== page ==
What happens when you believe your values are not the same as those being propagated by a newly adopted Lean initiative? Recently a colleague, who is an executive coach, shared this apparent disconnect a client of his was experiencing. Indeed, his client was experiencing such a level of cognitive dissonance that she was considering leaving the organization. And she was a rising star!
My colleague and I formulated the following coaching approach to help this up-and-coming executive to better understand what was going on in the organization and within her. She completed a values inventory which was composed of:
- Personal values
- Organizational values
- Lean values as professed by the organization and exhibited by behaviors
This inventory takes time. It is not a back-of-the-napkin exercise during a work break.
- Find time over several days to list your values and look for examples on how you are bringing these values to life. Mechanically, create a matrix of values and lived behaviors (observations of your behavior that align with your listed values).
- Start with the listed organizational values and begin to identify behavioral examples of how these are lived out within the organization.
- In lean initiatives, values may not be clearly articulated. However, the behaviors are visible. With an inquisitive mind, pay attention to what is being asked, reinforced by those leading the initiative. Keep a running list of these behaviors. Next translate these into value statements. What do you think these behaviors represent in terms of values? Once you have named the values, take the time to review “Toyota Kata” by Mike Rother, the Shingo Prize Guidelines or other Lean resources.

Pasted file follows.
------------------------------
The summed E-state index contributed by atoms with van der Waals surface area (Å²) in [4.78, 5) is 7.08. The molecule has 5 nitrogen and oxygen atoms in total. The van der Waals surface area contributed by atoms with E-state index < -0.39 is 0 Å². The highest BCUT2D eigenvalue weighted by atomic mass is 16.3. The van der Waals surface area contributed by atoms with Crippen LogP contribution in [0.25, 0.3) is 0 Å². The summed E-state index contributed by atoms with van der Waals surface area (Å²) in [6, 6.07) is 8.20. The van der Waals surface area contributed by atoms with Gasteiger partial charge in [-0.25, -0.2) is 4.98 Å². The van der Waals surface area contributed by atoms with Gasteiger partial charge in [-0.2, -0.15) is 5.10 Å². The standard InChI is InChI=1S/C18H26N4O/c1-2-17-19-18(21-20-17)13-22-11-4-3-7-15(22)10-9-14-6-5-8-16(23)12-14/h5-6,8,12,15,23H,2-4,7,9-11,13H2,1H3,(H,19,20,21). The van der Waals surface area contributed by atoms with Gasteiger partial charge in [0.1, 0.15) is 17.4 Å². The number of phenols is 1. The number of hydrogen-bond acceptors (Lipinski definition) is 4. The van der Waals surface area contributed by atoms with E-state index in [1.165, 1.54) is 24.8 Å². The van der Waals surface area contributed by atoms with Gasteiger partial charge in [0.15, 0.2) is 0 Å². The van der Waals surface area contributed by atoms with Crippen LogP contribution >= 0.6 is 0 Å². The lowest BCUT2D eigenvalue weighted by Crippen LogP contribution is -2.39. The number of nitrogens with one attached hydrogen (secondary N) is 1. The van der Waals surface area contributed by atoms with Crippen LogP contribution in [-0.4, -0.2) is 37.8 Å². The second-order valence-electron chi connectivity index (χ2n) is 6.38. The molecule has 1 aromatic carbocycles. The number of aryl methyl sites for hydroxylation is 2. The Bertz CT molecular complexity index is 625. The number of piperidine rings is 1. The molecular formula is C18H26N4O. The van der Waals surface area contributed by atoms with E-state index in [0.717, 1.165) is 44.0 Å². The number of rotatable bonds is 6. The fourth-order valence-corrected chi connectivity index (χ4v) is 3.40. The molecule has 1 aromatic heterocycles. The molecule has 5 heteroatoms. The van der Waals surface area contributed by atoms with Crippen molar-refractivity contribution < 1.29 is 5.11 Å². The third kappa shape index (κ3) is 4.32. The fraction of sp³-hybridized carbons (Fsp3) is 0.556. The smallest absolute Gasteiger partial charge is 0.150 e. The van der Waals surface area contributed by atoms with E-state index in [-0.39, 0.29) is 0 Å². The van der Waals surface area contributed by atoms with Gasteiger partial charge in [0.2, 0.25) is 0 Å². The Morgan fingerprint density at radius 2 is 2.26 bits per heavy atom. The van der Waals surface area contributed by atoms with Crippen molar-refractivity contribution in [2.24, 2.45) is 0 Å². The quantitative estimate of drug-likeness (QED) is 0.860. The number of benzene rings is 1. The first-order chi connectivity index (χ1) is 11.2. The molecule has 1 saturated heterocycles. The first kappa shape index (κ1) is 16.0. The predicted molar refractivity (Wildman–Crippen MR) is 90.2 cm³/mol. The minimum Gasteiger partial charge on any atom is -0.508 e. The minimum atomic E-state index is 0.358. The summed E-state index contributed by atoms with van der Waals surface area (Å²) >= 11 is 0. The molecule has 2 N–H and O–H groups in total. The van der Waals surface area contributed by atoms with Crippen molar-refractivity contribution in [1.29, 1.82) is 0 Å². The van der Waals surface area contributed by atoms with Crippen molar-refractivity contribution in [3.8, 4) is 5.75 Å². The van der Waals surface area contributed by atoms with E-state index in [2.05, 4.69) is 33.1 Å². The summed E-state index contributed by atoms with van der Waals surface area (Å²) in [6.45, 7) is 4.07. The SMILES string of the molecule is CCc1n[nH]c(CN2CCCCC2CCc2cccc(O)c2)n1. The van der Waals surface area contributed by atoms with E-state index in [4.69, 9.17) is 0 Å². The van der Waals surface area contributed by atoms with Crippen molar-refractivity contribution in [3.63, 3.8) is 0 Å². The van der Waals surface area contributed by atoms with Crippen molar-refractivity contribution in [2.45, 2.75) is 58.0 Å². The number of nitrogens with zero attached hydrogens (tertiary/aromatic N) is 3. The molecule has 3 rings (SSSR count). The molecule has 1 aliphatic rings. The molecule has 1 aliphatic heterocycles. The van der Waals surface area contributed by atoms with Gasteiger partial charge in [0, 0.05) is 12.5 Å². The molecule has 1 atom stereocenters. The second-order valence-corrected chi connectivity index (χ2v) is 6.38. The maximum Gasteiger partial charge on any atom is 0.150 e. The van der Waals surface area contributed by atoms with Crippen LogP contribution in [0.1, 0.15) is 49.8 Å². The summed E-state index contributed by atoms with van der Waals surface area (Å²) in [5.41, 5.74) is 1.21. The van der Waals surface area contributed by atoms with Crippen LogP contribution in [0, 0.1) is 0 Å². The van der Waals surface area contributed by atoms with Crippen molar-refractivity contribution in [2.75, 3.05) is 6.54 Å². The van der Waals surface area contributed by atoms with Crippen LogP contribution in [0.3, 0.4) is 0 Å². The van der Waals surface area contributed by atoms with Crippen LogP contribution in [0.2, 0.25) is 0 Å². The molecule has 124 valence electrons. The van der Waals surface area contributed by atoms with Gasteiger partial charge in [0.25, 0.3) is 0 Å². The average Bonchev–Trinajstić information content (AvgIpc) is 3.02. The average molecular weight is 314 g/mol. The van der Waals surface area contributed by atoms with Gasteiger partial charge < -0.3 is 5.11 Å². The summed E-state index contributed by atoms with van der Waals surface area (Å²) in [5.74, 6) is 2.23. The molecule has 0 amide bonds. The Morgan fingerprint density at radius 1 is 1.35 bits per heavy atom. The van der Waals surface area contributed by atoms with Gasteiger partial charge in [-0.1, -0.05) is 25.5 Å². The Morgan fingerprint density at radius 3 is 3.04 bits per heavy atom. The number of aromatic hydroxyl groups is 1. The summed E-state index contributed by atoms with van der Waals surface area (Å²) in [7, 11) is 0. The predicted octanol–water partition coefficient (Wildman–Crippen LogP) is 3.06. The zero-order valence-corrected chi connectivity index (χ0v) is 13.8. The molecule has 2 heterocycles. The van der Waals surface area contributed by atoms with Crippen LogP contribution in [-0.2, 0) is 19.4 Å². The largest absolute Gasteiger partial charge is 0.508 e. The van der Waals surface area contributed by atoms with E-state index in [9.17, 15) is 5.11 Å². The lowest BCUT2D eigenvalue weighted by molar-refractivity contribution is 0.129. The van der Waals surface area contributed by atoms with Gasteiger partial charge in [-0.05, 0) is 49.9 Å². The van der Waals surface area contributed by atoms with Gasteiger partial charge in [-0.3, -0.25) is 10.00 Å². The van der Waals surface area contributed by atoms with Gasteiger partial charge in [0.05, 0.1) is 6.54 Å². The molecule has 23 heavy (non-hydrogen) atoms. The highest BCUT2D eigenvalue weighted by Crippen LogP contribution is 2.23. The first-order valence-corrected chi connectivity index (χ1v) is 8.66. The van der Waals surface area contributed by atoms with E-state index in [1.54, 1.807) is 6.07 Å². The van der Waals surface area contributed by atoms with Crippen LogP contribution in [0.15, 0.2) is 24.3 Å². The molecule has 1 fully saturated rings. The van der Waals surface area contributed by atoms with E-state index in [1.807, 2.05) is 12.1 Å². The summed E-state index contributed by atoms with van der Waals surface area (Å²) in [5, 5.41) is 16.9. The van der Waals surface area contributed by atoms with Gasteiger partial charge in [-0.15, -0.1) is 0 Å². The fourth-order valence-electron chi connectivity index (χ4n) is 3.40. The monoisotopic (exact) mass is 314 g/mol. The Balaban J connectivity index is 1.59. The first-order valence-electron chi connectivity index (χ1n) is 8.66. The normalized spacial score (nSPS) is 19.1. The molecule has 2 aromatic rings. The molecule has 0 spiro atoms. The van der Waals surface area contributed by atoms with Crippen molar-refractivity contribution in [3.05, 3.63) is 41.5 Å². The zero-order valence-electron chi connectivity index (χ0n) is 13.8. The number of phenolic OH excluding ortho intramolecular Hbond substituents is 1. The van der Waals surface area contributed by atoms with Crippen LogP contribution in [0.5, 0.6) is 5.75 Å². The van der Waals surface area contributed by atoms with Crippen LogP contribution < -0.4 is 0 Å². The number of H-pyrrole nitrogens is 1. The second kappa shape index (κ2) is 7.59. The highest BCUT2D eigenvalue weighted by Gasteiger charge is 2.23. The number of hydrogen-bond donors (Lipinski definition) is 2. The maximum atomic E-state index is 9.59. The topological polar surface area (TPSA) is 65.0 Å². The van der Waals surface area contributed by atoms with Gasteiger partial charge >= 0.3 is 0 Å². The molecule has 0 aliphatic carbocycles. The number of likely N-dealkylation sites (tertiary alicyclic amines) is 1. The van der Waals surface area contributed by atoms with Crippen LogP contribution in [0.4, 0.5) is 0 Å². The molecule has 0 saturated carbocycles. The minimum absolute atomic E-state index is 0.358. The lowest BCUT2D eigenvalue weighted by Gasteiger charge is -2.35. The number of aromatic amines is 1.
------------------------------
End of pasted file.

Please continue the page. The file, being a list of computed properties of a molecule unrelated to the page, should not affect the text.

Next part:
Now that you have taken a deep dive into personal, organizational and Lean values, map the values using a simple grid, and bold those that are a match across the three categories. Step back and look for the positives across all three as well. Using this common ground, engage key leaders in conversation to better understand how the underlying values fit within Lean and Continuous Improvement and your own personal values.
What happened to the executive who was ready to leave her organization? She was able to reaffirm how aligned she was to her organization. More importantly, she was able to have a constructive conversation with the Lean initiative executive champion and her supervisor. The three were able to explore why she was initially experiencing disconnects and through this dialogue the organization modified some of the initiative’s roll-out plan to include more engagement of the key executives responsible for operations.
Bill has 30 years of healthcare leadership experience in both system and individual hospital settings across the United States. His experience includes change management activities, Lean transformation engagements and serving in an executive capacity in quality, operations and human resources. He holds a Masters in Health Administration from Xavier University and a Doctorate of Philosophy in Organizational Behavior from the Union Institute and University.